It looks like we can officially add the name of Matthew Stafford to the list of potential quarterbacks for the 2021 Patriots – at least as "official" as various reports can make it.
ESPN shared the news over the weekend that the Lions intend to move on from the former No. 1 overall pick, thus giving the Patriots another option when it comes to the quarterback market. Of course, it also adds another team to the list of those looking for a quarterback in the draft, thus lessening the chances that one will fall to New England at No. 15.
But first things first: Stafford. The Lions franchise quarterback since he arrived in the league back in 2009, Stafford has tantalized with his strong arm and tremendous ability. His teams have never fared particularly well – the Lions made the playoffs just three times during his tenure, losing all three – but the same could be said of anyone trying to right the ship in Detroit over the last 50 years.
He's thrown for 5,000 yards and 40 touchdowns in a season and has been pretty durable, starting all 16 games nine times in his 12-year career including 2020. But he's also withstood his share of physical abuse, including a back injury that cut his 2019 season to eight games.
Like most veteran options there are some plusses and minuses to a potential Stafford deal. He will turn 33 next month and has some wear on his tires but Stafford has been a solid leader and performer for some undermanned Lions teams through the years.
So, how will the Lions handle dealing him? Since the organization allowed the information to become public, it would stand to reason that the new regime, which includes general manager Brad Holmes, assistant Ray Agnew and new coach Dan Campbell, is looking to open a bidding war.
Fortunately for the Lions there would appear to be several teams in the market for a veteran addition. In addition to the Patriots, Denver, San Francisco, Washington, Chicago, Indianapolis, Pittsburgh and New Orleans all would be reasonable suitors in the Stafford sweepstakes.
While the Patriots have a higher pick in the first round than all but Denver and San Francisco, the others were playoff teams in 2020 and may have more urgency to make a deal. The Colts, for example, might very well consider themselves a quarterback away from Super Bowl contention after the retirement of Philip Rivers. Might GM Chris Ballard be willing to part with more than just a first-round pick to get a proven commodity like Stafford?
That would certainly make sense – and the same could be said of Chicago, Washington and New Orleans (assuming Drew Brees does in fact retire). All have the talent necessary to take advantage of the improvement Stafford would provide, and potentially be willing to part with more.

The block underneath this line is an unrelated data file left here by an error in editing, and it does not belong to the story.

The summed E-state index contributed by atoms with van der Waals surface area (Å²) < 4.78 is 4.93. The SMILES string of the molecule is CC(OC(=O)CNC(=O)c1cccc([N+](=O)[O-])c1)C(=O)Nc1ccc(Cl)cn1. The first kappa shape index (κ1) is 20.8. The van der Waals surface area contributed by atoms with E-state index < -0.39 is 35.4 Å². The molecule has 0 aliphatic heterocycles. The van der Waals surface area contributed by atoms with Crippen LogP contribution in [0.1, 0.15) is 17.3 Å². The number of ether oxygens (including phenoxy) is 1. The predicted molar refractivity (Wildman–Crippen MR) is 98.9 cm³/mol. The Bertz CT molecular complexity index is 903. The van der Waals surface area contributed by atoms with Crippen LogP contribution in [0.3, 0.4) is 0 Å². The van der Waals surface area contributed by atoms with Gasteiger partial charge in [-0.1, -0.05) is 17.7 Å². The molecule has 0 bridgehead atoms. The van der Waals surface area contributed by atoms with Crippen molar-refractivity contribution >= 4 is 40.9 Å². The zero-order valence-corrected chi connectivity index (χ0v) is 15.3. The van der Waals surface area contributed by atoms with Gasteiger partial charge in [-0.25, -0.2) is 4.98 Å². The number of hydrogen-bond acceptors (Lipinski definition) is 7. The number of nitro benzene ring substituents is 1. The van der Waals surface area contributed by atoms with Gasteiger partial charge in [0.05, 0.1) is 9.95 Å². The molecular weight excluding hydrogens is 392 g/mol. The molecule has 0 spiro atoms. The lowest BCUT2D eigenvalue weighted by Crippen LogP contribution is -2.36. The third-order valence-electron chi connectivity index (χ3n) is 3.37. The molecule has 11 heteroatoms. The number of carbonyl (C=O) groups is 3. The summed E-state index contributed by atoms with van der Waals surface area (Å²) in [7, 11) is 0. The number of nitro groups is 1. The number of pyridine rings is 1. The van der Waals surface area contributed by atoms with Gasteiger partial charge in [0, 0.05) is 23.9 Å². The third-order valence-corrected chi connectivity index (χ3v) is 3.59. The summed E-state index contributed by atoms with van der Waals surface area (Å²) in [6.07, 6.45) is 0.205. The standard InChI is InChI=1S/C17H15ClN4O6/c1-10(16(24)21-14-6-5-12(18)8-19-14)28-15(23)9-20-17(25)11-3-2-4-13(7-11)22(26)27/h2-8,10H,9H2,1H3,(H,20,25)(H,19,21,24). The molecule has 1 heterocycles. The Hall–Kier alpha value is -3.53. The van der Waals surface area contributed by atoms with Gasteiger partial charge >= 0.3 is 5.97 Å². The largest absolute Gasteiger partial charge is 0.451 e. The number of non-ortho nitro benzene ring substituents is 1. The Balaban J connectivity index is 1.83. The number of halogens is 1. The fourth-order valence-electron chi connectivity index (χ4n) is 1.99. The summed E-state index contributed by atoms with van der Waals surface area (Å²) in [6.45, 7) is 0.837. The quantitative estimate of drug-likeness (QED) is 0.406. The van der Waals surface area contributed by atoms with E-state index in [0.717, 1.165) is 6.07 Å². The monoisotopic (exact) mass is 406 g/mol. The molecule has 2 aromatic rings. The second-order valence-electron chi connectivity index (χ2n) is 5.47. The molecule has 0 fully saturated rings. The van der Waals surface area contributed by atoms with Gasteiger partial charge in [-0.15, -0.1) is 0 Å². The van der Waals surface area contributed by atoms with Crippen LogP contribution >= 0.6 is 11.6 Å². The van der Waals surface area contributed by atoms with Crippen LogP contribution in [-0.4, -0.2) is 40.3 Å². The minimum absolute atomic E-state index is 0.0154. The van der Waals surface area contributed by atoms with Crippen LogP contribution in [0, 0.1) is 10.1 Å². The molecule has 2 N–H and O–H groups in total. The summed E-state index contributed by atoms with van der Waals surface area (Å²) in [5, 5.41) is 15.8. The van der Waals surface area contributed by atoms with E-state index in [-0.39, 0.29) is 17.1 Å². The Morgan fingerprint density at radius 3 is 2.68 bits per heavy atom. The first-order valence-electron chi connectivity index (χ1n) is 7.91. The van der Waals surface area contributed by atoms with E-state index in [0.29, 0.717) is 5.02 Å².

The Broncos (ninth) and 49ers (12th) would be ahead of the Patriots, but there could be a silver lining there as well. The Niners would almost certainly be dealing Jimmy Garoppolo if they indeed acquired Stafford, so perhaps Bill Belichick could be reunited with his former second-round pick down the road.
As for salary, Stafford has two years and $43 million left on his deal with $10 million roster bonuses due in 2021 and 2022. So, he's more than affordable given his experience and production. But given the Patriots need for young talent, would such a trade make it more difficult to embark fully on the rebuilding process that is so desperately needed?
The Patriots could send their first-round pick to Detroit, and perhaps even add a mid-round selection or a player to the mix. (The knee-jerk reaction would be to send Stephon Gilmore as part of the deal, but it wouldn't make much sense for Detroit to acquire a 30-year-old corner while jettisoning their 32-year-old quarterback).
It's not often that starting quarterbacks get traded but veterans have been moving more frequently in recent years. One comp to Stafford to consider would be Kansas City's deal in 2018 that sent Alex Smith to Washington in exchange for a third-round pick and corner Kendall Fuller.
Smith's numbers with the Chiefs and age (he was 34) were on par with Stafford, although Smith had much more to work with in Andy Reid's explosive offense in Kansas City. It would appear the Lions will get more for Stafford, especially considering the wide variety of teams that potentially could be in the mix to drive up the price.
According to oddsmakers at SportsBettingDime.com, the Patriots are not in the top 10 of potential landing spots for Stafford. They list San Francisco at +250 as the favorite, followed by Indy (+300), Denver (+350), Washington (+500), Carolina (+750), New Orleans (+1500), Houston (+2000), Pittsburgh (+3000), the Jets (+3300) and Chicago (+5000). Sportsbetting.ag has the Patriots sixth at +800 with Indy the favorite at +300.
In terms of the 2021 season, Stafford would be a home run for the Patriots. He would provide some instant credibility to the offense and give the unit some life. But he also would have the same troubles Tom Brady had in 2019 and Cam Newton dealt with last year – a lack of a supporting cast.
If the Patriots use some resources to get Stafford, that would cut into both the draft capital and cap space needed to make those improvements. The team may feel better using the picks and cash to find some young talent for the future.
While the idea of Stafford sounds good – and I'd certainly be on board if the first-round pick alone gets it done – it may not be in the best interests of the team going forward since it would be a short-term fix. So, there are no easy answers to be found.
One thing we can all agree on, though, is adding Stafford to the mix is good news for the Patriots because it adds options and intrigue all around.